I finally got a chance to sit down and finish Zen Pool over the weekend. I wish I would’ve picked this book up a few months ago. In an earlier post I mentioned the video “How to play pool right” which is where I first learned about deflection; and while that was a big help, it would’ve been even better to have more of a diagram to study rather than a video. This is only one reason I would have wanted this book earlier.
The book starts off with a strong sequence of articles/chapters talking about the mental aspect of the game: how to spot when you are ‘in the zone’ and ways to push yourself there. All those sections were beneficial to me. The author talks about needing to trust your stroke and how hard it is to get to that point. How it’s important when you’re not playing well to fall back on your fundamentals to get through the tough times. However, his talk about fundamentals were vague – stance, stroke etc – were almost glossed over. He did mention other resources for more in-depth review of those specifics, but I was personally hoping for more pool-related information (so I wouldn’t have to go through multiple titles at once). I could have also foregone the recaps of matches he watched which seemed almost like filler material to get the book to the required number of pages for print. They are good examples (stories) of what he’s talking about – but they seemed a bit out of place; breaking the flow of information. It’s just my opinion though.
The book, I think, is a good book – especially for beginners and intermediates, but honestly anyone above intermediate probably won’t get too much out of it – unless they have no mental game (which is unlikely as they’ve progressed to that stage somehow). Still, I would recommend it for just about anyone, it’s very affordable and even if you already know everything, it’s an entertaining read. I’m sorry Max, but I don’t think it will awaken the master within by itself – but it will help nudge the master in the right direction.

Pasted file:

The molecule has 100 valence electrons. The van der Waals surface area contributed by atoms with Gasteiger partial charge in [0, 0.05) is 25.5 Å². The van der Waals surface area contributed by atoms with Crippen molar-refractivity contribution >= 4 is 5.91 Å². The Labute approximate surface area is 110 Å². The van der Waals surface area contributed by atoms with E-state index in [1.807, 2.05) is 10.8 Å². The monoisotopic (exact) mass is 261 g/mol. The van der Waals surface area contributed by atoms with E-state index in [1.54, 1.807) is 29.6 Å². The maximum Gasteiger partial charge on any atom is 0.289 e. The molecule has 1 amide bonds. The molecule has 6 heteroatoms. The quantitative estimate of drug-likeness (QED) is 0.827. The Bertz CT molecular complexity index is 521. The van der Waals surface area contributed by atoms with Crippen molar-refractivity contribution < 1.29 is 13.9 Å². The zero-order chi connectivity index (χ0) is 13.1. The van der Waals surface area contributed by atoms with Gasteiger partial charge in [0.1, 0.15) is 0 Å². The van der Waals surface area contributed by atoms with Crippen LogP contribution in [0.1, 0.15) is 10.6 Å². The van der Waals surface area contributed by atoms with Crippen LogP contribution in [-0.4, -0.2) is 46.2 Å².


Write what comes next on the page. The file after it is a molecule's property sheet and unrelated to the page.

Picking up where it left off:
The Karen Corr drill I posted about the other day… I got to try it yesterday – almost all variations posted among those 6 videos. Surprisingly, it didn’t seem quite as hard as I thought it would be. However – I also took advantage of the leniency given by the video. Still – it was not easy and it did shine a spotlight on the deflection issue. IMO, this is the best way to learn your own cue’s deflection rates. I learned more about how my cue deflects with different distances and speeds yesterday than I have for the 6 month’s I’ve owned this stick. I strongly recommend doing this.
If you can’t ride the rail past the side pocket then when you get position off the the 3rd ball, just shoot the last three in the other corner – it allows to try deflection on the other side of the ball – theoretically the same – but a good exercise nonetheless.
Side note: the wind chill is 5(f) today – and overnight it’ll drop to below zero. Guess I’ll have to start wrapping my cue case in a blanket to walk across the parking lot.